Having the legal right to do something isn't the same as displaying sense in doing it. Washington Democrats may have found a soft spot in the campaign of Republican gubernatorial candidate Dino Rossi, and we'd be surprised if they just let it go now.
A political campaign holding an event on private property has the legal ability to include or exclude whoever it wishes. Want to include just supporters? You can. Just supporters plus certain media representatives? You can. And, at an endorsement event last week by the Seattle Police Officers Guild, the Rossi campaign elected to do just that. When a video recorder named Kelly Akers showed up and started recording, he was asked, and then made, to leave the premises, by three off-duty police officers.
The Seattle Times noted that Akers has been asked to leave other Rossi events, and that the Rossi campaign specifically discourages video tracking. And this Rashomon-type recounting of the situation:
Sgt. Ty Elster, vice president of the guild, said three members "escorted" Akers out the door. Elster was not at the event but spoke to staff members who were there. He said he didn't know the names of the off-duty officers involved.
"I've heard various sources describe it as being manhandled," he said. "Our folks tell me it wasn't anything of the sort. They merely placed a hand on his arm and escorted him out the door. There was no force involved. There was no struggle."
A Democratic spokesman says that's not true. Kelly Steele, Akers' supervisor, accused the guild members of "violence" and said Akers was "drug outside from behind."
As Akers was evicted from the office, his camera recorded him saying, in an increasingly loud and alarmed voice, "Sir, could you please take your hands off me? Sir, could you please take your hands off of me?"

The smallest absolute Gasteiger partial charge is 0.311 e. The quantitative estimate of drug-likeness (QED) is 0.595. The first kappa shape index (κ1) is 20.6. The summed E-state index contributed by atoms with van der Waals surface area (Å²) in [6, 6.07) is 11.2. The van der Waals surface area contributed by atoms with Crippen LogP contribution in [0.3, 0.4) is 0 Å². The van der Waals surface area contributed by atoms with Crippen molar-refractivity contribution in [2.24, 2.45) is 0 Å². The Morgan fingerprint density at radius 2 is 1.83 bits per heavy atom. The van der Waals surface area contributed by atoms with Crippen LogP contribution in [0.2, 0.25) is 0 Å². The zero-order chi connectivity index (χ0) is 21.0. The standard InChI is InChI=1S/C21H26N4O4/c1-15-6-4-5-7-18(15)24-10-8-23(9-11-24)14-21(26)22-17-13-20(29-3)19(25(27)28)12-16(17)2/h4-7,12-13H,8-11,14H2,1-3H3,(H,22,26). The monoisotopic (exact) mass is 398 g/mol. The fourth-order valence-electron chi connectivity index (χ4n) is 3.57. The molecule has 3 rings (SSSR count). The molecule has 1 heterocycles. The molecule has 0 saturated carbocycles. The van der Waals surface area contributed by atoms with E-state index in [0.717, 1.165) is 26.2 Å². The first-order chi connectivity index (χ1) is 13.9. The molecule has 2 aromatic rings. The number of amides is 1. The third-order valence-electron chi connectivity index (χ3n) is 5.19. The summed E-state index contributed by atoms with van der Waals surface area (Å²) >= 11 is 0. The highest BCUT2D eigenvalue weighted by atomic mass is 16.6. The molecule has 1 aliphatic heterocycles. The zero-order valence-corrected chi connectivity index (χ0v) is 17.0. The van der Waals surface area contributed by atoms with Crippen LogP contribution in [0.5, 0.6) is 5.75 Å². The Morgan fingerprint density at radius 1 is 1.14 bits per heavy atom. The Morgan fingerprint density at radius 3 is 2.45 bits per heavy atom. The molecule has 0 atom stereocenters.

A guild member told him, "You were advised not to come into the building. This is private property. If you come back in the building you will be arrested for trespassing. Do you understand that? Do you understand?"
Sooner or later, someone on the Democratic side will probably spin out the video of Akers being thrown out of Rossi events - the "could you please take your hands off me" piece will no doubt be prominent - and when it does, it probably will go viral, and talk about it will swamp any minor glitch Akers' camera might otherwise have recorded at the events.
Point here is that Rossi's response to the video collection is distinctive from many other political figures. In 2006, Republican Senate candidate Mike McGavick watched himself being taped by the opposition at stop after stop, and joked about it. (He got some praise, from this quarter among others, for his handling of the situation.) Rossi's opponent this year (as in 2004), Democrat Chris Gregoire, doesn't try to stop the video collection. Increasingly, it's simply becoming part of the landscape for anyone running for high office.
Rossi's campaign is trying to push back the tide on this one. That's not likely to go too well.